Twitter co-founder and former CEO Jack Dorsey called Elon Musk “the singular solution I trust” late Monday after Musk reached a deal to purchase the social media giant.
Dorsey wrote, “In principle, I don’t believe anyone should own or run Twitter. It wants to be a public good at a protocol level, not a company. Solving for the problem of it being a company however, Elon is the singular solution I trust. I trust his mission to extend the light of consciousness.”
Musk announced his purchase of Twitter for $44 billion earlier Monday.
Musk has said that his offer for the company was “not a way to sort of make money” but rather an effort to protect free speech.
“Free speech is the bedrock of a functioning democracy, and Twitter is the digital town square where matters vital to the future of humanity are debated,” Musk wrote in a statement Monday.
“I also want to make Twitter better than ever by enhancing the product with new features, making the algorithms open source to increase trust, defeating the spam bots, and authenticating all humans. Twitter has tremendous potential — I look forward to working with the company and the community of users to unlock it.”
In his post, Dorsey endorsed Musk’s plan for Twitter as the “right” goal.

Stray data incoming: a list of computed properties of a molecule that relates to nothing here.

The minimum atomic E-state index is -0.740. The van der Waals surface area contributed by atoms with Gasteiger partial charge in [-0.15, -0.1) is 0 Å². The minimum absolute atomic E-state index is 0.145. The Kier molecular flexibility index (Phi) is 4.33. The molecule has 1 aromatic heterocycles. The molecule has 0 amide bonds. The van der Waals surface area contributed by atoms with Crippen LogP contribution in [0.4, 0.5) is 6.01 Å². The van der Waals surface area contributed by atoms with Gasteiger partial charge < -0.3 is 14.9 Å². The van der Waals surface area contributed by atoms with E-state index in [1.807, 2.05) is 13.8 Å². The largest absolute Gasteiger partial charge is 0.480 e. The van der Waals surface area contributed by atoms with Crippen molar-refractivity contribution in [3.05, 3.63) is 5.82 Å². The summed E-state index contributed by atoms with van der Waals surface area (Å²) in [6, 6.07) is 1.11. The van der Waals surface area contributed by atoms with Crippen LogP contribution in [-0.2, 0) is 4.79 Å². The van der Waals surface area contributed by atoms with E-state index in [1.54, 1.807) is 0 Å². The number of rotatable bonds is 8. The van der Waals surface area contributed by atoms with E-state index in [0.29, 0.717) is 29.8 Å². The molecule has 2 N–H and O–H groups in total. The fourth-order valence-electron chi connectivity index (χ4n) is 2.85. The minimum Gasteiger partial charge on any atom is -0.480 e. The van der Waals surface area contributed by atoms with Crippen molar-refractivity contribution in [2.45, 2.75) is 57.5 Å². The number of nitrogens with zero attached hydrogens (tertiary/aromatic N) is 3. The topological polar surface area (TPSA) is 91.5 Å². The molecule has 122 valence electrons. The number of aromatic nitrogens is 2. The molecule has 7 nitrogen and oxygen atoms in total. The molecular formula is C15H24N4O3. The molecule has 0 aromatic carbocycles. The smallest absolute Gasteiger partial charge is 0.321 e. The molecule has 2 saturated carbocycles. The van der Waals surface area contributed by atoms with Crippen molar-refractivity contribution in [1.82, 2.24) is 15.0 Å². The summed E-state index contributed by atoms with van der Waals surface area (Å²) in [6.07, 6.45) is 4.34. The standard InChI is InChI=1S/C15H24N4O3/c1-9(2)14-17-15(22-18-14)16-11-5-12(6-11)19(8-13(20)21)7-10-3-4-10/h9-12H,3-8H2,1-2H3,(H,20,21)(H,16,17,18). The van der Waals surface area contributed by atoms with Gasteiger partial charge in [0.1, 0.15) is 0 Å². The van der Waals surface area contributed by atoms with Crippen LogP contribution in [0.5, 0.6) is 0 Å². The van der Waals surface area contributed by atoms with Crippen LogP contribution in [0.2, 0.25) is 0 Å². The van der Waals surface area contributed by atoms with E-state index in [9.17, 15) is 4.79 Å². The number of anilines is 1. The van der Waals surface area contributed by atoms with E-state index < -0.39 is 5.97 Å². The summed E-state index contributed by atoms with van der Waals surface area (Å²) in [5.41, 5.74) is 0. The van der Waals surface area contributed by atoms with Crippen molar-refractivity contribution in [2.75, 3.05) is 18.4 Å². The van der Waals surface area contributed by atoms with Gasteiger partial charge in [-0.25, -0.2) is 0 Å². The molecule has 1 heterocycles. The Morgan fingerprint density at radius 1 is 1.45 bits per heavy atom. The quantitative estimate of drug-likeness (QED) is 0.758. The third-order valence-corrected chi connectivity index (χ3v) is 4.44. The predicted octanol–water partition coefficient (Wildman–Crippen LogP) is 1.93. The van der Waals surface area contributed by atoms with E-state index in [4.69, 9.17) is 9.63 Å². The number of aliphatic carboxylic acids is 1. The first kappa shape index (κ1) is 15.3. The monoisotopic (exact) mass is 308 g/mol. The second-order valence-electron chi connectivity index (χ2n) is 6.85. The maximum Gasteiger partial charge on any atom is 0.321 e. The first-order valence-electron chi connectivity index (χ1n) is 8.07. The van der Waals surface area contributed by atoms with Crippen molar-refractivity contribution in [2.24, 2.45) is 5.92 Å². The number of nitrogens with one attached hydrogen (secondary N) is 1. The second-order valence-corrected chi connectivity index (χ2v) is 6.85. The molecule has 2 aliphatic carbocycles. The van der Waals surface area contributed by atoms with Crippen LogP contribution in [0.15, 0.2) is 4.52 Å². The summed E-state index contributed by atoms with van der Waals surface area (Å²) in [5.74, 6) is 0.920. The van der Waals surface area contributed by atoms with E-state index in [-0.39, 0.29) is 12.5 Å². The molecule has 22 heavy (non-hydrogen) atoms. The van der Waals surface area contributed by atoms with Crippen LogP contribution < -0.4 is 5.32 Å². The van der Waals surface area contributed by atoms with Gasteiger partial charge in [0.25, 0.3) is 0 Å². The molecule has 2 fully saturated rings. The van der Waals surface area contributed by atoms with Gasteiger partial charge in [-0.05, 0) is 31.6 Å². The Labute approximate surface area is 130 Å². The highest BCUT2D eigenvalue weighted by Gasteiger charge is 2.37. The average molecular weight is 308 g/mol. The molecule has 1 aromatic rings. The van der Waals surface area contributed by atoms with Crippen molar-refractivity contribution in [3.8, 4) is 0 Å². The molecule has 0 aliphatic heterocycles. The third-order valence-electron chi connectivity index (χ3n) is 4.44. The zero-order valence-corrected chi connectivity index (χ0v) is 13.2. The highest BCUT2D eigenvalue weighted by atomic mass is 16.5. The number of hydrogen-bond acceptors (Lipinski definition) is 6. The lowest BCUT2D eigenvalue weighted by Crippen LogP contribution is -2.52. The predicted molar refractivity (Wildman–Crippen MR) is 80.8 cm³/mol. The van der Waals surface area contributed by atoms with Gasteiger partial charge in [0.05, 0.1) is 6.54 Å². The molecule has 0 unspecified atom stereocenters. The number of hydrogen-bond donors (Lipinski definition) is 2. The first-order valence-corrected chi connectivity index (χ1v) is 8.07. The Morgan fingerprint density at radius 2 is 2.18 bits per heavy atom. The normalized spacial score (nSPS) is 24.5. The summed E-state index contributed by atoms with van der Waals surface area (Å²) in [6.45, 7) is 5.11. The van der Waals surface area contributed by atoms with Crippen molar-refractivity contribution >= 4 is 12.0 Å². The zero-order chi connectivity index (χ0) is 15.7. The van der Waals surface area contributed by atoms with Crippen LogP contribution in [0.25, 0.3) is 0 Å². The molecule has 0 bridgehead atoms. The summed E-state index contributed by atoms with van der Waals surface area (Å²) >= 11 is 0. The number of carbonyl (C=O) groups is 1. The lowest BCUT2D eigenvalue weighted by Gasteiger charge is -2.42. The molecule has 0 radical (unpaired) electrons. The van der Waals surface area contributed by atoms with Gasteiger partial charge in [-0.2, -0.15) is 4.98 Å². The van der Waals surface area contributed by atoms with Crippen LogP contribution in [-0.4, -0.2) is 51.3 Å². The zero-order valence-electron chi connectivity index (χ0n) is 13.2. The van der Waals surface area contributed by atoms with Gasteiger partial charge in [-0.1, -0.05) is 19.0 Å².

“Elon’s goal of creating a platform that is ‘maximally trusted and broadly inclusive’ is the right one,” Dorsey wrote. “This is also @paraga’s goal, and why I chose him. Thank you both for getting the company out of an impossible situation. This is the right path…I believe it with all my heart.”
Dorsey resigned as CEO of Twitter in November last year, handing the reins to the company’s chief technology officer, Parag Agrawal.
Agrawal responded to the news of Musk’s takeover with a tweet saying, “Twitter has a purpose and relevance that impacts the entire world. Deeply proud of our teams and inspired by the work that has never been more important.”
Dorsey lashed out at the Twitter board in a series of tweets last week, as it was weighing Musk’s offer, writing the board had “consistently been the dysfunction of the company.”
Author: Chloe Folmar